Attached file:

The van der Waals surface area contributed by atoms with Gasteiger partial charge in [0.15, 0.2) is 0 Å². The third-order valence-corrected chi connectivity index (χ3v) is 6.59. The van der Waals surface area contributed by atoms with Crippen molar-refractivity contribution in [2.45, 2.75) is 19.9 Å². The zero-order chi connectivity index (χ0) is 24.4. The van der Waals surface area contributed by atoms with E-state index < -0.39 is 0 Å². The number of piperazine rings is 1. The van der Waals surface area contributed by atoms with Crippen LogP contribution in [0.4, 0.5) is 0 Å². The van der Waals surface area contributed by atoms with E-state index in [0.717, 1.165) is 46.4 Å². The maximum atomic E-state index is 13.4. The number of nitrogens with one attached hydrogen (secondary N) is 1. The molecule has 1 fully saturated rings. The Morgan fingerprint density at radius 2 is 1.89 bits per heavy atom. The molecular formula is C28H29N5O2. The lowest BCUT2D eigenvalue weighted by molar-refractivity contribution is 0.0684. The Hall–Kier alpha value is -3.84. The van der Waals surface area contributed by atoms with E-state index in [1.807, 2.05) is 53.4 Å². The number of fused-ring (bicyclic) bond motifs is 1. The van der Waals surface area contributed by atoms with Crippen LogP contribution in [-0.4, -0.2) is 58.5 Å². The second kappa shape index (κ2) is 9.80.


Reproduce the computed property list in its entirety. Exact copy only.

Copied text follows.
The van der Waals surface area contributed by atoms with Gasteiger partial charge in [0.15, 0.2) is 0 Å². The third-order valence-corrected chi connectivity index (χ3v) is 6.59. The van der Waals surface area contributed by atoms with Crippen molar-refractivity contribution in [2.45, 2.75) is 19.9 Å². The zero-order chi connectivity index (χ0) is 24.4. The van der Waals surface area contributed by atoms with E-state index < -0.39 is 0 Å². The number of piperazine rings is 1. The van der Waals surface area contributed by atoms with Crippen LogP contribution in [0.4, 0.5) is 0 Å². The van der Waals surface area contributed by atoms with E-state index in [0.717, 1.165) is 46.4 Å². The maximum atomic E-state index is 13.4. The number of nitrogens with one attached hydrogen (secondary N) is 1. The molecule has 1 fully saturated rings. The Morgan fingerprint density at radius 2 is 1.89 bits per heavy atom. The molecular formula is C28H29N5O2. The lowest BCUT2D eigenvalue weighted by molar-refractivity contribution is 0.0684. The Hall–Kier alpha value is -3.84. The van der Waals surface area contributed by atoms with E-state index in [1.807, 2.05) is 53.4 Å². The number of fused-ring (bicyclic) bond motifs is 1. The van der Waals surface area contributed by atoms with Crippen LogP contribution in [-0.4, -0.2) is 58.5 Å². The second kappa shape index (κ2) is 9.80.